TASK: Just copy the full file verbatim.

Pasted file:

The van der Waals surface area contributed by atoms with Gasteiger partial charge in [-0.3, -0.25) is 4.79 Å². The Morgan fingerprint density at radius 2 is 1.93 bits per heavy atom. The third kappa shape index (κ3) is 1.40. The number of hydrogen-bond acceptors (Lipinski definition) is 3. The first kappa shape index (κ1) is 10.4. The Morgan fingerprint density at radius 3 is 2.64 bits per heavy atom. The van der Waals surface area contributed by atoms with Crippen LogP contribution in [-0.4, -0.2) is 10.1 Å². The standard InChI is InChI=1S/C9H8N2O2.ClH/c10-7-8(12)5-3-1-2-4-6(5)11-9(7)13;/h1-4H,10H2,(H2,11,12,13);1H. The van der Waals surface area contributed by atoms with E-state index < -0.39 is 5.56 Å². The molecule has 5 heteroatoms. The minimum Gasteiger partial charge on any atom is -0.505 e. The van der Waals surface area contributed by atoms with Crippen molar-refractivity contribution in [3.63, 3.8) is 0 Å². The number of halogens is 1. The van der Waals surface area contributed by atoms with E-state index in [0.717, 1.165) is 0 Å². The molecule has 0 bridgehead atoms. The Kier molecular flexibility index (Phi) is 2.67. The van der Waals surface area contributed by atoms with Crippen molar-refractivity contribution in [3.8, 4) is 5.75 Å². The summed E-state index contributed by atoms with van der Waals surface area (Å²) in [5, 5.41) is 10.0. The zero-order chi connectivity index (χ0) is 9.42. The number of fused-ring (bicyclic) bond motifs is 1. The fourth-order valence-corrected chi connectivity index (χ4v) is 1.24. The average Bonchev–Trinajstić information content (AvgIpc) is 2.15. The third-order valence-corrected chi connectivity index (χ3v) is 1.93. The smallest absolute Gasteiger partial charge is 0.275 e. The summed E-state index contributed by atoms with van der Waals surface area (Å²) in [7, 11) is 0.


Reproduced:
The van der Waals surface area contributed by atoms with Gasteiger partial charge in [-0.3, -0.25) is 4.79 Å². The Morgan fingerprint density at radius 2 is 1.93 bits per heavy atom. The third kappa shape index (κ3) is 1.40. The number of hydrogen-bond acceptors (Lipinski definition) is 3. The first kappa shape index (κ1) is 10.4. The Morgan fingerprint density at radius 3 is 2.64 bits per heavy atom. The van der Waals surface area contributed by atoms with Crippen LogP contribution in [-0.4, -0.2) is 10.1 Å². The standard InChI is InChI=1S/C9H8N2O2.ClH/c10-7-8(12)5-3-1-2-4-6(5)11-9(7)13;/h1-4H,10H2,(H2,11,12,13);1H. The van der Waals surface area contributed by atoms with E-state index < -0.39 is 5.56 Å². The molecule has 5 heteroatoms. The minimum Gasteiger partial charge on any atom is -0.505 e. The van der Waals surface area contributed by atoms with Crippen molar-refractivity contribution in [3.63, 3.8) is 0 Å². The number of halogens is 1. The van der Waals surface area contributed by atoms with E-state index in [0.717, 1.165) is 0 Å². The molecule has 0 bridgehead atoms. The Kier molecular flexibility index (Phi) is 2.67. The van der Waals surface area contributed by atoms with Crippen molar-refractivity contribution in [3.8, 4) is 5.75 Å². The summed E-state index contributed by atoms with van der Waals surface area (Å²) in [5, 5.41) is 10.0. The zero-order chi connectivity index (χ0) is 9.42. The number of fused-ring (bicyclic) bond motifs is 1. The fourth-order valence-corrected chi connectivity index (χ4v) is 1.24. The average Bonchev–Trinajstić information content (AvgIpc) is 2.15. The third-order valence-corrected chi connectivity index (χ3v) is 1.93. The smallest absolute Gasteiger partial charge is 0.275 e. The summed E-state index contributed by atoms with van der Waals surface area (Å²) in [7, 11) is 0.